A data privacy bill in California is just a signature away from becoming law over the strenuous objections of many tech companies that rely on surreptitious data collection for their livelihood. The California Consumer Privacy Act of 2018 has passed through the state legislative organs and will now head to the desk of Governor Jerry Brown to be enacted. Update : The Governor has signed it and the bill will take effect at the end of next year: Got the call informing me that @JerryBrownGov signed #AB375 . Thank you everyone for this landmark legislation. #CaCPA2018 #privacy pic.twitter.com/cW9TAChCN4 — Ed Chau (@AsmEdChau) June 28, 2018 The law puts in place a variety of powerful protections against consumers having their data collected and sold without their knowledge. You can read the full bill here , but the basic improvements are as follows: Businesses must disclose what information it collects, what business purpose it does so for and any third parties it shares that data with. Businesses would be required to comply with official consumer requests to delete that data. Consumers can opt out of their data being sold, and businesses can’t retaliate by changing the price or level of service. Businesses can, however, offer “financial incentives” for being allowed to collect data. California authorities are empowered to fine companies for violations. As you can imagine, that puts something of a damper on the businesses of Facebook and Google in particular, and indeed those companies have aligned with others in opposition to the law, either individually or via trade organizations. Naturally, internet providers like AT&T and Verizon, which have for years made money from sharing the data of their customers with third parties, are also opposed

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A huge spreadsheet naming ICE employees gets yanked from GitHub and Medium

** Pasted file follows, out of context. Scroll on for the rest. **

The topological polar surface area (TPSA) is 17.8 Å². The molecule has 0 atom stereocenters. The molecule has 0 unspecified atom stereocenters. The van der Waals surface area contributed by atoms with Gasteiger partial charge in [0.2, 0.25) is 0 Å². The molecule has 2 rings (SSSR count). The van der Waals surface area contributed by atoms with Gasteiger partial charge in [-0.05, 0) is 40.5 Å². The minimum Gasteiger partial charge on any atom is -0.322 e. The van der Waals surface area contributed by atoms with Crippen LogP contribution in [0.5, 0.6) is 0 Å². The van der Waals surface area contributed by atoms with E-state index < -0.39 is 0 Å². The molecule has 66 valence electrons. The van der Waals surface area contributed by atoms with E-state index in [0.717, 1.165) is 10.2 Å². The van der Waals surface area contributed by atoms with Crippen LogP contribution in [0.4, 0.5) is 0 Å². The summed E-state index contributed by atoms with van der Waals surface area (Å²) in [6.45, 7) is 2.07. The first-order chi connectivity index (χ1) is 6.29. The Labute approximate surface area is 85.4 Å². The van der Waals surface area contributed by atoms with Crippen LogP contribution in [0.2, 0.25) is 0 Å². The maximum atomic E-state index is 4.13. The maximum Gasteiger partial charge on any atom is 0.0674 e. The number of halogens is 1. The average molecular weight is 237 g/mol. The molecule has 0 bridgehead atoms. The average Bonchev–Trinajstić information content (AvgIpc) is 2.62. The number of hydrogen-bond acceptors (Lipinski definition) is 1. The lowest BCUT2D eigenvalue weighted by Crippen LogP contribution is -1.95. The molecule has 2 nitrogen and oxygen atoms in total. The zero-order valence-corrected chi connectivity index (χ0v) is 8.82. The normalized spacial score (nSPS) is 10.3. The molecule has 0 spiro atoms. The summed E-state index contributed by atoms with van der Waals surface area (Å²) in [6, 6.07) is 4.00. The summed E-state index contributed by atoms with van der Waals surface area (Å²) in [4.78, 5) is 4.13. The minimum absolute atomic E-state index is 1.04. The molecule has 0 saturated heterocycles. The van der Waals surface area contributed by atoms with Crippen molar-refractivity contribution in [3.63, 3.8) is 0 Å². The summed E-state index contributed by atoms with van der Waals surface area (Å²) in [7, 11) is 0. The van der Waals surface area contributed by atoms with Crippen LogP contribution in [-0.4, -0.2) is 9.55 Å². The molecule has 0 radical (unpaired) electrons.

A massive database of current U.S. Immigration and Customs Enforcement (ICE) employees scraped from public LinkedIn profiles has been removed from the tech platforms hosting the data. The project was undertaken by Sam Lavigne , self-described artist, programmer and researcher in response to recent revelations around ICE’s detention practices at the southern U.S. border. Lavigne posted the database to GitHub on Tuesday and by Wednesday the repository had been removed. The database included the name, profile photo, title and city area of every ICE employee who listed the agency as their employer on the professional networking site. A more in-depth version of the data pulled all public LinkedIn data from the pool of users, including previous employment, education history and any other information those users opted to make public. The total database lists this information for 1,595 ICE employees, from the agency’s CTO on down to low-level workers and interns. The project accompanied a Medium post about the project’s aims that has since been removed by the platform: While I don’t have a precise idea of what should be done with this data set, I leave it here with the hope that researchers, journalists and activists will find it useful… I find it helpful to remember that as much as internet companies use data to spy on and exploit their users, we can at times reverse the story, and leverage those very same online platforms as a means to investigate or even undermine entrenched power structures. It’s a strange side effect of our reliance on private companies and semi-public platforms to mediate nearly all aspects of our lives. The data set appears to have violated GitHub and Medium guidelines against doxing. Medium’s anti-harassment policy specifically forbids doxing and defines it broadly, preventing “the aggregation of publicly available information to target, shame, blackmail, harass, intimidate, threaten, or endanger.” Because it doesn’t include personal identifying information like home addresses, phone numbers or other non-public details, Lavigne’s project isn’t really doxing in the normal sense of the word, though that hasn’t made it less controversial. GitHub’s own policy leading to the data’s removal is less clear, though the company told The Verge the repository was removed due to “doxxing and harassment.” The platform’s terms of service forbid uses of GitHub that “violate the privacy of any third party, such as by posting another person’s personal information without consent.” This leaves some room for interpretation, and it is not clear that data from a public-facing social media profile is “personal” under this definition. GitHub allows researchers to scrape data from external sites in order to aggregate it “only if any publications resulting from that research are open access.” While Lavigne’s aggregation efforts were deemed off-limits by some tech platforms, they do raise compelling questions. What kinds of public data, in aggregate, run afoul of anti-harassment rules?